Does Your Workout Say Something About Your Social Class?

Sociologist Carl Stemple argues that upper middle class Americans avoid "excessive displays of strength," viewing the bodybuilder look as vulgar overcompensation for wounded manhood.

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Could different exercise routines mirror social differences like political party affiliation or level of education? When author Daniel Duane began seriously lifting weights at the age of 40, his friends and even his wife struggled to understand his decision. It seems that building muscle had social implications which Duane didn't bargain for. Sociologist Carl Stemple, writing in the International Review for the Sociology of Sport, "argues that upper middle class Americans avoid 'excessive displays of strength,' viewing the bodybuilder look as vulgar overcompensation for wounded manhood."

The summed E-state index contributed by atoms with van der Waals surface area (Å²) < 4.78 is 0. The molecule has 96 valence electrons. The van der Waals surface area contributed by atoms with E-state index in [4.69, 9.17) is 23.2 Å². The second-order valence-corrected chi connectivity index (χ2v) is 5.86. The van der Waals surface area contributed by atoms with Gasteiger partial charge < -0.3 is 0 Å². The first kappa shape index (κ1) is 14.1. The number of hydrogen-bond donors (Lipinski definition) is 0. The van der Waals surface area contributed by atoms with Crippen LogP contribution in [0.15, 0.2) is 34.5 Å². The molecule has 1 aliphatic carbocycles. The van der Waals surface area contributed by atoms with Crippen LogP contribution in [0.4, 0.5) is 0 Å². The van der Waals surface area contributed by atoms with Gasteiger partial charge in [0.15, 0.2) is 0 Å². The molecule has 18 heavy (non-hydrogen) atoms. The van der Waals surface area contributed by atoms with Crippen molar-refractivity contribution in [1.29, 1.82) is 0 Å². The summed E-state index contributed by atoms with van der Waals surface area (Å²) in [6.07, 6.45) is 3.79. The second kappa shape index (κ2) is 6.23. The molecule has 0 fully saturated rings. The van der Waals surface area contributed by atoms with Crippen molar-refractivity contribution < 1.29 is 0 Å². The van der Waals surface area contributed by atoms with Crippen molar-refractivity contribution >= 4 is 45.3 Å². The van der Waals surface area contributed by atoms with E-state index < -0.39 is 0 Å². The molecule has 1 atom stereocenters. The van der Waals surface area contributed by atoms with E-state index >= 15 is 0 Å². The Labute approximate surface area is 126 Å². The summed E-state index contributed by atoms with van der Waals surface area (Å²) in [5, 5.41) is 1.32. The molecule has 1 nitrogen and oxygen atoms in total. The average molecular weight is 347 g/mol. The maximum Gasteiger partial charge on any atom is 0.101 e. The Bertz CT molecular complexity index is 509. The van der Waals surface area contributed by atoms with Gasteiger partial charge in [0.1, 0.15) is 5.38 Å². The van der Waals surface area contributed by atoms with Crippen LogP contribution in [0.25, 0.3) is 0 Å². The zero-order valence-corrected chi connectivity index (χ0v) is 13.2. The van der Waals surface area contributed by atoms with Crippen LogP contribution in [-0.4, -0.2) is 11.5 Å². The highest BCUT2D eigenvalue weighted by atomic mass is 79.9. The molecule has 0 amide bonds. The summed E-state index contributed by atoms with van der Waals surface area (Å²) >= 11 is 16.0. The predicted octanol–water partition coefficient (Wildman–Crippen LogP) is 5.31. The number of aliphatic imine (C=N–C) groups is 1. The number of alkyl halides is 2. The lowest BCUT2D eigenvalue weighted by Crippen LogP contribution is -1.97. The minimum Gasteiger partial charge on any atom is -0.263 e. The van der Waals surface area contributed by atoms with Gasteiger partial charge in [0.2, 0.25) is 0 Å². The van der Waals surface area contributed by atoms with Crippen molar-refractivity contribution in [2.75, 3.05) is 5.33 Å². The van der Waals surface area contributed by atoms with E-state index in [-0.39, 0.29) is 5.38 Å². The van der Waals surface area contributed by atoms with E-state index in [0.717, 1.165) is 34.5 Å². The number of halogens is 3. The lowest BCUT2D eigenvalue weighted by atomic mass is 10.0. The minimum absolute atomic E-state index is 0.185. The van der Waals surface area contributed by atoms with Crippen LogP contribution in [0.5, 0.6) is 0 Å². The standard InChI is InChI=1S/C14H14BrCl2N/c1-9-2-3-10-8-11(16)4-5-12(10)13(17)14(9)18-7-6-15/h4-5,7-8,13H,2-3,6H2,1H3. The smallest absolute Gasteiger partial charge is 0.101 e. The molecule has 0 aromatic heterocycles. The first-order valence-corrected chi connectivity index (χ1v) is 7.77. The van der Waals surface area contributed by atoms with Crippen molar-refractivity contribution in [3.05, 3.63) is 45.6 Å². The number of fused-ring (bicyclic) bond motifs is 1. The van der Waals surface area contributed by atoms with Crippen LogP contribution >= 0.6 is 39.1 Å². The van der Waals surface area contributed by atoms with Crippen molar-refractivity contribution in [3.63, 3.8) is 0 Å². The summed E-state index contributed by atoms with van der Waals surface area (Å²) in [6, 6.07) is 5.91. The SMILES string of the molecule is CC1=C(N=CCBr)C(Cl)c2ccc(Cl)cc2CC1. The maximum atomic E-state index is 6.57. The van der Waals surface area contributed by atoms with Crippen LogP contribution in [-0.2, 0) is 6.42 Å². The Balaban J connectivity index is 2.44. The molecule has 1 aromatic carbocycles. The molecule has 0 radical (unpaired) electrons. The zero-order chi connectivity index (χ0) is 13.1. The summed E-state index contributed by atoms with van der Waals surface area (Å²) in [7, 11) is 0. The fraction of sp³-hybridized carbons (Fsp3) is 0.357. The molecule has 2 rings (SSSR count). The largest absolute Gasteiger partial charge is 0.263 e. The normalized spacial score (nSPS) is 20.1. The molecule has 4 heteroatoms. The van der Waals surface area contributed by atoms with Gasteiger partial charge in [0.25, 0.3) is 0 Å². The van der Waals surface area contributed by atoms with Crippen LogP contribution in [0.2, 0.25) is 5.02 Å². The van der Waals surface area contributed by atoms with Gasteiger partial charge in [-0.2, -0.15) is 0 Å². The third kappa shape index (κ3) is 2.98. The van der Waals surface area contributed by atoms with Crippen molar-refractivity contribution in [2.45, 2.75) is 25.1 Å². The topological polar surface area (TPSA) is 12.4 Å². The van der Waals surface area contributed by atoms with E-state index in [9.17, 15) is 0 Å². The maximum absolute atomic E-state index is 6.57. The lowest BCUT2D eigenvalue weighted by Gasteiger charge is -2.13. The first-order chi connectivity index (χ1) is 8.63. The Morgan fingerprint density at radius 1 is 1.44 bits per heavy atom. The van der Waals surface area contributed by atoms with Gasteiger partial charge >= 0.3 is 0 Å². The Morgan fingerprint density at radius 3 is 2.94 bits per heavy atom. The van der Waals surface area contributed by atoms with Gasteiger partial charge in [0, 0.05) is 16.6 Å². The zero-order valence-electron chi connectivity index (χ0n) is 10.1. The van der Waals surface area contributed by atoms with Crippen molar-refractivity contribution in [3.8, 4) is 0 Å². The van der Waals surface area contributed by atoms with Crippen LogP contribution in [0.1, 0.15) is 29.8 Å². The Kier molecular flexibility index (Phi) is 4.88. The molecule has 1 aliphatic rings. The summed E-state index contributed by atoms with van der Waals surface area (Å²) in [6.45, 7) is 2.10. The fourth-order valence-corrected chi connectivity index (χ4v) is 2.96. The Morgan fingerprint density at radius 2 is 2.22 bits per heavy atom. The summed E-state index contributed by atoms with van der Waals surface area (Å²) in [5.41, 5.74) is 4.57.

What's the Big Idea?

Duane began lifting because he learned that endurance sports like jogging and swimming don't keep bones from deteriorating in old age the way building muscle mass does. But social lines became obstacles in Duane's quest to achieve his new view of health. "The so-called dominant classes, Stempel writes—especially those like [Duane's] friends and [Duane himself], richer in fancy degrees than in actual dollars—tend to express dominance through strenuous aerobic sports that display moral character, self-control, and self-development, rather than physical dominance." In the end, Duane abandoned weight lifting, suggesting that preserving social bonds meant more to him than individual achievement.

Read more at the Pacific Standard

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